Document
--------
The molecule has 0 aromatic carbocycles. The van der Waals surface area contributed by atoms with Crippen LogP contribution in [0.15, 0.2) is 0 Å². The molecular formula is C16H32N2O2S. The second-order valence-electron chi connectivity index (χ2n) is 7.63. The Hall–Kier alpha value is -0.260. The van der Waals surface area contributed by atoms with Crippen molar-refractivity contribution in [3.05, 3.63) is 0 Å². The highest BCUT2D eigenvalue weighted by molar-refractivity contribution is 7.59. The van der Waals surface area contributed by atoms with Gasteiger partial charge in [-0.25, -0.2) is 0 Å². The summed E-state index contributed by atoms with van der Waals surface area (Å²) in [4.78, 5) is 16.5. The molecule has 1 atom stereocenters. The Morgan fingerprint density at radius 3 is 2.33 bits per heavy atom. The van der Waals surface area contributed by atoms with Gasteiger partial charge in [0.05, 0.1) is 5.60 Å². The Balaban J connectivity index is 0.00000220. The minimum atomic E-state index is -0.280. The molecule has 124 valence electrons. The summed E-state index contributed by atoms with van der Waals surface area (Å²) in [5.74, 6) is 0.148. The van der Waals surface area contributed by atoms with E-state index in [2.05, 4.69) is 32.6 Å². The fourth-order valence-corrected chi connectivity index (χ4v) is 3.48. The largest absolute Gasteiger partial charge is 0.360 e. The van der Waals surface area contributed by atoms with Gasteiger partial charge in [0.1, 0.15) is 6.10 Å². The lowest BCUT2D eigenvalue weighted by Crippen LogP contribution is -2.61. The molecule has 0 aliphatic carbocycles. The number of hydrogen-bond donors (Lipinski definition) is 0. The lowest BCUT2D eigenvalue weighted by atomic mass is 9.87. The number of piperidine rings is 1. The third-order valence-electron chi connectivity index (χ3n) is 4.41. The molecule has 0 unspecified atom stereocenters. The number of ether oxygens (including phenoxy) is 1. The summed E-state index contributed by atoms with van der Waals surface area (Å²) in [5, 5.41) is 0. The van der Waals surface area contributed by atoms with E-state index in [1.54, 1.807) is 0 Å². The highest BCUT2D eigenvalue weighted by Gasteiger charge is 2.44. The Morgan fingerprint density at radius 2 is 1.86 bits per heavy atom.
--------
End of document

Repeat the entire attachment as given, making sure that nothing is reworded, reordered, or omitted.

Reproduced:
The molecule has 0 aromatic carbocycles. The van der Waals surface area contributed by atoms with Crippen LogP contribution in [0.15, 0.2) is 0 Å². The molecular formula is C16H32N2O2S. The second-order valence-electron chi connectivity index (χ2n) is 7.63. The Hall–Kier alpha value is -0.260. The van der Waals surface area contributed by atoms with Crippen molar-refractivity contribution in [3.05, 3.63) is 0 Å². The highest BCUT2D eigenvalue weighted by molar-refractivity contribution is 7.59. The van der Waals surface area contributed by atoms with Gasteiger partial charge in [-0.25, -0.2) is 0 Å². The summed E-state index contributed by atoms with van der Waals surface area (Å²) in [4.78, 5) is 16.5. The molecule has 1 atom stereocenters. The Morgan fingerprint density at radius 3 is 2.33 bits per heavy atom. The van der Waals surface area contributed by atoms with Gasteiger partial charge in [0.05, 0.1) is 5.60 Å². The Balaban J connectivity index is 0.00000220. The minimum atomic E-state index is -0.280. The molecule has 124 valence electrons. The summed E-state index contributed by atoms with van der Waals surface area (Å²) in [5.74, 6) is 0.148. The van der Waals surface area contributed by atoms with E-state index in [2.05, 4.69) is 32.6 Å². The fourth-order valence-corrected chi connectivity index (χ4v) is 3.48. The largest absolute Gasteiger partial charge is 0.360 e. The van der Waals surface area contributed by atoms with Gasteiger partial charge in [0.1, 0.15) is 6.10 Å². The lowest BCUT2D eigenvalue weighted by Crippen LogP contribution is -2.61. The molecule has 0 aliphatic carbocycles. The number of hydrogen-bond donors (Lipinski definition) is 0. The lowest BCUT2D eigenvalue weighted by atomic mass is 9.87. The number of piperidine rings is 1. The third-order valence-electron chi connectivity index (χ3n) is 4.41. The molecule has 0 unspecified atom stereocenters. The number of ether oxygens (including phenoxy) is 1. The summed E-state index contributed by atoms with van der Waals surface area (Å²) in [5, 5.41) is 0. The van der Waals surface area contributed by atoms with E-state index in [1.54, 1.807) is 0 Å². The highest BCUT2D eigenvalue weighted by Gasteiger charge is 2.44. The Morgan fingerprint density at radius 2 is 1.86 bits per heavy atom.